Nancy Grace Said She Was ‘A Machine’ As A Prosecutor — Here’s What She Meant

Nancy Grace says she was “used” in her deceased fiancé’s murder trial “to show that he was not just a name on an indictment.” The rest is history.

By Brittany Du Bois

Nancy Grace has been involved in criminal justice since the 1980s, when she made the ultimate career change: From aspiring English teacher to special prosecutor at the Fulton County District Attorney’s Office in Atlanta, Georgia. Her passion for victim advocacy is fueled by her own experience as a witness in the trial of her fiancé’s murderer in 1979. 

“For all the years since Keith’s murder, I was like a machine,” Grace shared on Oxygen’s true crime podcast, Martinis & Murder. Today, Grace is widely known for her intensive coverage of felony cases as a legal analyst on television, she had been an active prosecuting attorney for more than 10 years. What’s most notable about Grace, however, is that as a prosecutor, she was undefeated. 

Her tactic? Bringing the victim back to life.

Grace said on CNN’s Larry King Live that the prosecutor in the murder trial for Keith Griffin, Grace’s boyfriend in college who was shot to death at age 25, had her identify the victim’s wallet and a photograph of herself in front of the jury.

“I realized that I was used, in front of the jury, to humanize the victim,” Grace said. “To show that he was not just a name on an indictment.”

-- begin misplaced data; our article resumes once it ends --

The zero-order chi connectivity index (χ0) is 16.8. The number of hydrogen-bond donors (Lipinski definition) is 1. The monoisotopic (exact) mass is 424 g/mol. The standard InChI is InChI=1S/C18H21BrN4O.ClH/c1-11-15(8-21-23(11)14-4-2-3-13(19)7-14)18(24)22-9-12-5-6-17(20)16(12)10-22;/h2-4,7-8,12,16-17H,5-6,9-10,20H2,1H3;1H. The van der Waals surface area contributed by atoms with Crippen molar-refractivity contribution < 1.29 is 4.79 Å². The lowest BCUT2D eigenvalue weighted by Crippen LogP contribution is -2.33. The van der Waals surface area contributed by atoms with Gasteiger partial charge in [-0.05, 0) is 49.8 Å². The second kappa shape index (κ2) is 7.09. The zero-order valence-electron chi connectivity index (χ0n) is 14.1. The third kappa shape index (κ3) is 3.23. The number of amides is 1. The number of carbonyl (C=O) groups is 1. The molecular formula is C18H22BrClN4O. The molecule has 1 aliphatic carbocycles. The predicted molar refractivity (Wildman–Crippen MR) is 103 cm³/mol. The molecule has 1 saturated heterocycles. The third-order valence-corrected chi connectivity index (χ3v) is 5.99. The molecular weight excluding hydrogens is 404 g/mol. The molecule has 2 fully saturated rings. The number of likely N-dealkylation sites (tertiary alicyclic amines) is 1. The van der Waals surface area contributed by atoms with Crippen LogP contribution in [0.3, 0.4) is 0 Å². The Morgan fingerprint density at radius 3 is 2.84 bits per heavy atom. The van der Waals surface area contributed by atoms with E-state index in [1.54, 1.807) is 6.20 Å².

Grace told King that the difficulty in prosecuting is that the victim is absent, while the defendant is present and able to receive “empathy” for being charged and put on trial. According to the interview, Grace has worked more than 100 jury trials, and never has heard the words “not guilty” uttered in a case she was prosecuting. She spent the first three years of her career working on nonviolent cases before getting her first violent felony: the murder of a young girl called “Mary.” For the rest of her career as a prosecutor, Grace handled cases involving murder, arson, rape and child molestation.

Grace’s unmatched record as a lawyer, however, is not something that she takes lightly.

“People ask me all the time, what’s your favorite case? Like I’m going to pick a favorite color. It’s not like that,” Grace told John Thrasher and Daryn Carp on Martinis & Murder. “Not one victim is less or more important than another.” 

After more than a decade of working as an attorney, Nancy Grace continues her work for victim advocacy as a TV host for shows focused on crime content, including “Closing Arguments,” “Cochran and Grace,” “Nancy Grace,” and now her upcoming show, “Injustice with Nancy Grace,” which premieres Saturday, July 13, at 6/5 p.m. ET/PT on Oxygen.

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